Bringing up four children, with not much time left over to garden, she discovered David Austin’s repeat-flowering rose shrubs were an absolute godsend to fill the herbaceous borders. Their garden has now mellowed, brimming with beguiling and luxuriant English roses in every corner, and reflecting Erica’s creative passion for gardening, and invaluable advice three mornings a year from garden designer Nicky Applewhite. Rosa ‘Shropshire Lad’ developed terrible rust this year apparently. “I do spray my roses,” she confessed, at the same time trying to be reasonably organic.
Roses play a huge part in this country’s garden-loving DNA. On the death of the celebrated rose breeder David Austin OBE, late last year aged 92, every avid gardener, garden designer, photographer and writer surely paused to ponder his legacy. His online obituary at www.davidaustinroses.com is well worth reading.
David experimented with old-fashioned roses beloved of flower-arrangers such as Constance Spry, rather than rigid, gaudy tea roses ubiquitous in mid-twentieth century formal rose gardens. His impressive roses are mostly hardy and repeat-flowering, reliable ‘do-gooders’ displaying a softer habit and more subtle colours. Having bred more than 200 sensational new ‘less stiff’ varieties, David Austin has completely changed the romantic face of English gardens, and in 2010 American rose-growing societies named him ‘Great Rosarian of the World’.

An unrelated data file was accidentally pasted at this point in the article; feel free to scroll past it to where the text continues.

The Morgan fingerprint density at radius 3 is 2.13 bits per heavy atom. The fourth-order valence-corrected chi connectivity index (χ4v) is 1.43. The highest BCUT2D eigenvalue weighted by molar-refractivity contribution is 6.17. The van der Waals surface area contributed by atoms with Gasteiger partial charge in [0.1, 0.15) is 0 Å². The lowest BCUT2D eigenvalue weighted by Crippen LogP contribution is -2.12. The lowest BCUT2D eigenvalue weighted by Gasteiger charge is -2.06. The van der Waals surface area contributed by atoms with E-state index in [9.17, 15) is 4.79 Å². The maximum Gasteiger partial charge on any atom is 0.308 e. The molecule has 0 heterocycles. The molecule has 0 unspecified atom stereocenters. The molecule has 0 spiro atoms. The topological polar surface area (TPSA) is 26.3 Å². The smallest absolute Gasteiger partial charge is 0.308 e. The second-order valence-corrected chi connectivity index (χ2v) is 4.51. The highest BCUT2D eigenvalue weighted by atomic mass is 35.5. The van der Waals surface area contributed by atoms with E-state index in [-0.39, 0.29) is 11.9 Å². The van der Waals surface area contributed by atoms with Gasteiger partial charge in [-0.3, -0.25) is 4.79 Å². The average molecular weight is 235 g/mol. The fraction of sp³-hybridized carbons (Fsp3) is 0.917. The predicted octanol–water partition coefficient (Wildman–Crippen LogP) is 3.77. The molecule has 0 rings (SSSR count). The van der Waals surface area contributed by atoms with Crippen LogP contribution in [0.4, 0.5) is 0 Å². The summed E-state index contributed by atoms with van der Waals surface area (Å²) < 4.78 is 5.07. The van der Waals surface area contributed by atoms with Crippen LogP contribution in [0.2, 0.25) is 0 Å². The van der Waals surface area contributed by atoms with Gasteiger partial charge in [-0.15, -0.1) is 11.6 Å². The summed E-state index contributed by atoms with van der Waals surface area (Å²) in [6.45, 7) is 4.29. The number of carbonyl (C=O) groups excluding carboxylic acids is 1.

Last June, I visited the McGarrigles’ garden for the first time, a perfect early summer evening, an all-pervading perfume wafting on the breeze. True, you can peruse wondrous images of roses online, and risk seduction, but they do not, in any way, compare with the heart-warming, living experience – especially with a glass of chilled wine in the hand. Here, with metal tags helpfully naming each variety, enjoy a marvellous masterclass in the country’s most successful ‘rose brand’, amongst many mounds of flowering shrubs and ‘upwardly mobile’ climbers.
‘Adélaide d’Orléans’ an elegant, easy to train rambler, introduced in 1826, adorns a rustic pergola, with dainty sprays that are almost evergreen. Her small, pink buds open to semi-double flowers, fading from cream to white. She is accompanied by Rosa ‘Phyllis Bide’, an uplifting, rambler-like reliable, repeat-flowering rose bearing sprays of small, pale apricot-pink flowers, flushed with pale yellow.